I have been looking into SPY, SPXL and SPXS ETF's to swing trade (on a daily chart no intraday). Unfortunately, my Stoploss is too far on the ES contract to trade this without hurting my account in case it goes the wrong way.
What I am not sure is how many shares of SPY I should buy to make an equivalent ES?
I believe that half the value of an ES point would fit my account size, to help me sleep better.
@bobwest how is a Call or Put Option better than purchasing the (outright?) stock?
Purchasing a call or put outright (meaning, you just are long the call or put, not hedged or any other strategy) is not really comparable to purchasing the stock or ETF.
Here are two simple differences:
1. The option will expire. At that point its value is zero. As time goes on, the approaching expiration will cause a decline in price, unless the underlying stock/ETF is in a strong trend to offset that decay. The stock or ETF won't do that. This is not exactly "better," most of the time.
2. The leverage, meaning the size of the profit or loss you have as a percentage of your purchase price, can be enormous. An option doubling in price in a few weeks (or days or hours!) is not unusual. It goes the other way, too, and can go down to zero fairly quickly. This is not so "better" either, although the leverage is a reason that many people will buy options. Usually they are just going to lose, because their directional bet has to be very right, to offset the decline of price over time as expiration approaches.
In fact, a very profitable strategy is just selling the options, not buying them. The buyer will usually just see his purchase price disappear due to time decay, while the seller keeps the money. This is called "selling premium" and can make you a good income, although it is not risk-free either, or it wouldn't be possible to make a profit doing it.
The entire world of options is complex and tricky. If sleeping better is part of your goal, as you mentioned, then you will need to look into it a lot deeper before trying it out, and only with money that you don't mind putting at serious risk. Read a few good options books and then be willing to pay the tuition in the market (that is, take losses) to really learn about them.
If ES is too risky, just buy the ETF and sleep at night.... Stay away from buying the options.
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one other quick thought, on low cost brokers like IB, the commissions are much much much cheaper. throwing 200-500 spy around on IB is going to be 2-4$ a turn, which isnt much different than a future which is going to get you for 2.50$ a turn
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Disregard my comment above. Started with $11k and currently trading ES. It is pretty bold because my stoploss order is above the 3% account rule but I believe I have some "edge" to my trading strategy.
I found a good strategy after a little over (1) year of thoroughly backtesting lots of ideas out there.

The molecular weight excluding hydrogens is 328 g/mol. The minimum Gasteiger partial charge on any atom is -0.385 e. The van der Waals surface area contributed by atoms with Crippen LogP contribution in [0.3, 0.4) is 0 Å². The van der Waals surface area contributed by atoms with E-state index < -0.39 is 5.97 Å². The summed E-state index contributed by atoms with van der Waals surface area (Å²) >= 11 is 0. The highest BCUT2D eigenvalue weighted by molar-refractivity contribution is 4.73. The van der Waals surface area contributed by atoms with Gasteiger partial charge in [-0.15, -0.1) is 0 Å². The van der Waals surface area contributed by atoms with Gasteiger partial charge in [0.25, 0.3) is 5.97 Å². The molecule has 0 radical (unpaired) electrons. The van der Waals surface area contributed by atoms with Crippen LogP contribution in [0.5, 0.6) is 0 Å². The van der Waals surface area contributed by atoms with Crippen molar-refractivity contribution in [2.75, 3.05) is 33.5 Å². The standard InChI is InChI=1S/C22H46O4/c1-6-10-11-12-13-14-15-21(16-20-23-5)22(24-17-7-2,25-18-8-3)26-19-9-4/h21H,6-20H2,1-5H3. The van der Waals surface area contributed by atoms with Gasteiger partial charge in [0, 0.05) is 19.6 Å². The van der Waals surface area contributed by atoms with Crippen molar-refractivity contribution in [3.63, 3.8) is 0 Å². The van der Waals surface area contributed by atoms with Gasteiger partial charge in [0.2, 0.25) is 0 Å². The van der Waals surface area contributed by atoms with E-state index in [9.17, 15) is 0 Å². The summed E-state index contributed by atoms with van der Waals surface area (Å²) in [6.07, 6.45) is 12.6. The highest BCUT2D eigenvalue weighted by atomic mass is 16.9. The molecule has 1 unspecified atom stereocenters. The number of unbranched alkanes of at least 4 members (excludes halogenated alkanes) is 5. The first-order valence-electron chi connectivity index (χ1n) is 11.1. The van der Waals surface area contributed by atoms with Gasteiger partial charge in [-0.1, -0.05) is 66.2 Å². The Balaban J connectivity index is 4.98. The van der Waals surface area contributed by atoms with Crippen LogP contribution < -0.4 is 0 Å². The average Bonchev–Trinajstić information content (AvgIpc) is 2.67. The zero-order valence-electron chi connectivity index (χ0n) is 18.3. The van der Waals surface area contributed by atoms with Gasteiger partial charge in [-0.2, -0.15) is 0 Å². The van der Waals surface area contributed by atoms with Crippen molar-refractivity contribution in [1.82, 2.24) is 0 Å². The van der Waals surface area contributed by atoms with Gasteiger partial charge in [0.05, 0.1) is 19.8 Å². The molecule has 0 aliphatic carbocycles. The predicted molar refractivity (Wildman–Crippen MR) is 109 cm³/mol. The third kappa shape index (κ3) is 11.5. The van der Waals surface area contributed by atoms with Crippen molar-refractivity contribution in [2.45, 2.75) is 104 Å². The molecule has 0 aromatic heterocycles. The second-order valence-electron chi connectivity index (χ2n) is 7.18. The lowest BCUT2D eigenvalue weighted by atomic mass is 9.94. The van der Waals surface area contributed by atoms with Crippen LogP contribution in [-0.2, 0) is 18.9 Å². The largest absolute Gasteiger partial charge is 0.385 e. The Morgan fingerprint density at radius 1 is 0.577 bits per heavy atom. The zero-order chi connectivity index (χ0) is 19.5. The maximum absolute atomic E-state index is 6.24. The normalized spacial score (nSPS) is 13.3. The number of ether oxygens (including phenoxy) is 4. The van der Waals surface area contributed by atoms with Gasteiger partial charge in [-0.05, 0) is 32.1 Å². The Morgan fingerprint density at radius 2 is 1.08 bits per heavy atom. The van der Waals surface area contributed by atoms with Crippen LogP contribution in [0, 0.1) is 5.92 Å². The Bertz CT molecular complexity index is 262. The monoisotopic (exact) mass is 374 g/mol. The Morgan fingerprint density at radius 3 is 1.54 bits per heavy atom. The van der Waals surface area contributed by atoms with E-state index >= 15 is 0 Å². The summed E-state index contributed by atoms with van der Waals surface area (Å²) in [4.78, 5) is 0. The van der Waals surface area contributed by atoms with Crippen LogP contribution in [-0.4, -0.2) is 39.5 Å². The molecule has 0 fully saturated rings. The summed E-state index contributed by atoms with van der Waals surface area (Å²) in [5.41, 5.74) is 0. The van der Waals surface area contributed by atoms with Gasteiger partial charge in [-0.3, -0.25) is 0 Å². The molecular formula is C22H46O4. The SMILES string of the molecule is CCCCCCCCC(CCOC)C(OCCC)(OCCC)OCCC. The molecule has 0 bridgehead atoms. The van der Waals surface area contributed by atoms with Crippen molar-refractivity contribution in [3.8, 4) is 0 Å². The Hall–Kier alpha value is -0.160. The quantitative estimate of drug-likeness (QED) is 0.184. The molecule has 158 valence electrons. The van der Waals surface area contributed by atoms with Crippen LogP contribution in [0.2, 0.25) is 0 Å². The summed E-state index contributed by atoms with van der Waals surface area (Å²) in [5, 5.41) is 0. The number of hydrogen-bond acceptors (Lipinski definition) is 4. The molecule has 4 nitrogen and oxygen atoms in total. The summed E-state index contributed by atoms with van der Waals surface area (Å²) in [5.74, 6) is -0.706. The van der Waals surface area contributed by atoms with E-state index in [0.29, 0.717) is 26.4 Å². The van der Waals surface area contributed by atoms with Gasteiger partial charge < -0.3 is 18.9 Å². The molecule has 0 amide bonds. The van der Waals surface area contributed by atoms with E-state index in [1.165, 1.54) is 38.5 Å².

What you cannot do is trade futures with scared money, that is why at least some "edge" is crucial.
Right, and most, of course, will. If they didn't, they would be stuck with the loss, not you, because they would still be responsible to their clearing broker, which is responsible to the exchange. If they have to take it, they will go after you for it.
Closing you out is meant to keep the loss down, and it will unless the market is moving too fast for them to get a good fill (definitely happens), and unless there is a trading halt due to a limit down day... which means no one can get out. We came very close to limit down in many of the big equity contracts within the last couple of days.
In most cases, your risk will not be more than your account, but it can happen, and sometimes will.
The point of the original post was that you can (rather easily) lose 100% on your option position, but no more than that -- which is a small comfort -- but it can be more in futures. Just a comparison between the two in terms of max risk. Both can be pretty frightful if you're not prepared for it, and haven't managed your risk well.
True, that is why one should always have a Stop in place. The stop is your risk. It can be more than the stop loss if price gaps badly, but in contracts with sufficient volume I think gaps are unlikely.
I'm not trying to get an argument going , but, while it is certainly good to have a "disaster" stop in place, or at least I do (some good traders don't -- see the S&P spoos thread), it really is not a foolproof safeguard. In a true disaster, you do not know where, or if, you will get filled.
During the flash crash, there was no liquidity at all, and you have no idea where your stop would have gotten filled; probably near the bottom, when some buying finally came in.
Today, you don't know where you would get filled if there were a trading halt due to limit down. Remember, there is a whole lot of volume in ES, but we were within a whisker of being limit down the other day.
Sorry to go on about this topic; by all means, assess your risk profile and make your own decisions about what you want to do. Just trying to fill in some of the details here.
I hope you do well in your trading.
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